31 December 2014

Best of 2014: #5. Misunderstood (Asia Argento)

#5. Misunderstood (Incompresa). Asia Argento. Italy/France.

In her third outing as director, Asia Argento physically takes herself out of frame (after assuming the lead roles in both Scarlet Diva and The Heart Is Deceitful Above All Things) for her most personal film to date. In many ways beyond the fact that Argento starred in Catherine Breillat's The Last Mistress, Misunderstood pairs rather well with Abuse of Weakness, as both films turn the directors' own lives into fiction to explore some rather profound and complex emotions (though Argento said if she really wanted to make a film about her parents, it'd be more along the lines of Capturing the Friedmans than this). In Misunderstood, Argento paints a candy-colored diorama of Rome in the early 1980s where nine-year-old Aria, brilliantly played by Giulia Salerno, lives with her occasionally volatile, often neurotic, and consistently self-centered parents and her two sisters. Aria's father (Gabriel Garko) is a handsome, vain, superstitious actor who is a bit of a celebrity in Italy. Her mother (Charlotte Gainsbourg) is a beautiful musician who changes her style with every successive lover who enters (and inevitably leaves) their lives.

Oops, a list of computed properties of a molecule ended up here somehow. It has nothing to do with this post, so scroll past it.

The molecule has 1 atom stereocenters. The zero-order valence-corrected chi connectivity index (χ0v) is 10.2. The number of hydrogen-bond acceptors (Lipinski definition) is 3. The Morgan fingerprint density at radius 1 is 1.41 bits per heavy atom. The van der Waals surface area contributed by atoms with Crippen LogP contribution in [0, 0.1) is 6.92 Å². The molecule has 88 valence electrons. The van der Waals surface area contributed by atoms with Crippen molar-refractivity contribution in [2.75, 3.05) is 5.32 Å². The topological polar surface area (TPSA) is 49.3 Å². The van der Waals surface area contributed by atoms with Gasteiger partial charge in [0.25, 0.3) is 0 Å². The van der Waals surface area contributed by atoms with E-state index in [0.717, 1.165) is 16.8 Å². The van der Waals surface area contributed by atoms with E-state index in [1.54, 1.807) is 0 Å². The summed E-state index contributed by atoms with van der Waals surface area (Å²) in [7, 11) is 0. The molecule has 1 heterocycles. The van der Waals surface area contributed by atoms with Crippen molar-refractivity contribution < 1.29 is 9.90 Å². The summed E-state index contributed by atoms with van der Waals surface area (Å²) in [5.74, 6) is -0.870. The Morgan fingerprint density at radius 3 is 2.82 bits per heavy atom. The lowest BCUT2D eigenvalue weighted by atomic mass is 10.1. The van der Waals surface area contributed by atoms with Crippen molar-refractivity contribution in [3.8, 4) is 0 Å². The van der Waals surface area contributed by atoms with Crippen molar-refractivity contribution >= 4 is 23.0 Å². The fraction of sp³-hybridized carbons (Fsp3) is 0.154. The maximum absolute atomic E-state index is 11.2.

What follows is a series of blow-ups that send Aria back and forth between her parents' respective homes, with her two sisters—one the older half sister who has the makings of a young Anna Nicole Smith, the other a pretty brunette who looks just like her mother—taking permanent stay with their respective parent. What's most impressive about Misunderstood is Argento's ability to capture the spirit of youth, in all its folly, heartache, and confusion. She pulls a truly remarkable performance out of her young lead actress, who is so perfectly wide-eyed and with a face that expresses the competing sensations of excitement and disappointment. Again like another Breillat film, Fat Girl, Argento understands the difficult forces that run through family—emotions and actions that occur between siblings and parents, many of which directly conflict the emotions and actions they had previously displayed, on an unpredictable cycle. Tenderness and spite come in equal measures. Equally entrancing and heartbreaking, Misunderstood showcases Argento's ever-increasing strength as a filmmaker with an impressive vision. Let's just hope it doesn't take her another ten years to direct her next film.

With: Giulia Salerno, Charlotte Gainsbourg, Gabriel Garko, Carolina Poccioni, Anna Lou Castoldi, Alice Pea, Andrea Pittorino, Riccardo Russo, Sofia Patron, Gianmarco Tognazzi, Max Gazzè, Justin Pearson

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